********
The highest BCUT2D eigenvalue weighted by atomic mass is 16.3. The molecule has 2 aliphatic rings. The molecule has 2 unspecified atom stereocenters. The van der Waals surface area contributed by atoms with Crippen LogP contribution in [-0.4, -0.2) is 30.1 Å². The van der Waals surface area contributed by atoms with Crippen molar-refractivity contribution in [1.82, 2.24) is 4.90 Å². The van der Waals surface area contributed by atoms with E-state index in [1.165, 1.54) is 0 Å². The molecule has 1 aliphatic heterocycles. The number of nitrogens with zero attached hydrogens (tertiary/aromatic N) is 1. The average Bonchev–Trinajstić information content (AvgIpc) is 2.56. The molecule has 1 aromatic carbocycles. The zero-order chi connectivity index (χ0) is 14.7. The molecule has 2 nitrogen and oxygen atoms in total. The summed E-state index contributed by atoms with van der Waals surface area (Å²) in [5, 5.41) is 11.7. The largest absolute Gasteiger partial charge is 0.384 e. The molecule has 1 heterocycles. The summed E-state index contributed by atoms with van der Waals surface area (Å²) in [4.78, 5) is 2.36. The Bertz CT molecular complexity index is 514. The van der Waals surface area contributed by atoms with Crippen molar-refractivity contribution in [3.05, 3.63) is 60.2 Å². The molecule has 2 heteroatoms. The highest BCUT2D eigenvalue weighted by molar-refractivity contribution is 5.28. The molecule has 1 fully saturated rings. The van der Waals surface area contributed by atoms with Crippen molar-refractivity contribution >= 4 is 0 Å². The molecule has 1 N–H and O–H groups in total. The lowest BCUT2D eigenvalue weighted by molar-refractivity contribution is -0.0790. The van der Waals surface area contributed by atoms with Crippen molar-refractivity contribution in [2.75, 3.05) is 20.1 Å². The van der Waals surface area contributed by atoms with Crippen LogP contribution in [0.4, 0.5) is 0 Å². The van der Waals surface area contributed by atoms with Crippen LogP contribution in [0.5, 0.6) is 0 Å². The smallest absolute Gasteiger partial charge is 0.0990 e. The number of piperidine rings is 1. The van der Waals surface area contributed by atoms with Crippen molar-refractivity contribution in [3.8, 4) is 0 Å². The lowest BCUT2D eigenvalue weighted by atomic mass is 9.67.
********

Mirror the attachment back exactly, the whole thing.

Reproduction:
The highest BCUT2D eigenvalue weighted by atomic mass is 16.3. The molecule has 2 aliphatic rings. The molecule has 2 unspecified atom stereocenters. The van der Waals surface area contributed by atoms with Crippen LogP contribution in [-0.4, -0.2) is 30.1 Å². The van der Waals surface area contributed by atoms with Crippen molar-refractivity contribution in [1.82, 2.24) is 4.90 Å². The van der Waals surface area contributed by atoms with E-state index in [1.165, 1.54) is 0 Å². The molecule has 1 aliphatic heterocycles. The number of nitrogens with zero attached hydrogens (tertiary/aromatic N) is 1. The average Bonchev–Trinajstić information content (AvgIpc) is 2.56. The molecule has 1 aromatic carbocycles. The zero-order chi connectivity index (χ0) is 14.7. The molecule has 2 nitrogen and oxygen atoms in total. The summed E-state index contributed by atoms with van der Waals surface area (Å²) in [5, 5.41) is 11.7. The largest absolute Gasteiger partial charge is 0.384 e. The molecule has 1 heterocycles. The summed E-state index contributed by atoms with van der Waals surface area (Å²) in [4.78, 5) is 2.36. The Bertz CT molecular complexity index is 514. The van der Waals surface area contributed by atoms with Crippen molar-refractivity contribution in [3.05, 3.63) is 60.2 Å². The molecule has 2 heteroatoms. The highest BCUT2D eigenvalue weighted by molar-refractivity contribution is 5.28. The molecule has 1 fully saturated rings. The van der Waals surface area contributed by atoms with Crippen molar-refractivity contribution >= 4 is 0 Å². The molecule has 1 N–H and O–H groups in total. The lowest BCUT2D eigenvalue weighted by molar-refractivity contribution is -0.0790. The van der Waals surface area contributed by atoms with Crippen molar-refractivity contribution in [2.75, 3.05) is 20.1 Å². The van der Waals surface area contributed by atoms with Crippen LogP contribution in [0.4, 0.5) is 0 Å². The van der Waals surface area contributed by atoms with Crippen LogP contribution in [0.5, 0.6) is 0 Å². The smallest absolute Gasteiger partial charge is 0.0990 e. The number of piperidine rings is 1. The van der Waals surface area contributed by atoms with Crippen molar-refractivity contribution in [3.8, 4) is 0 Å². The lowest BCUT2D eigenvalue weighted by atomic mass is 9.67.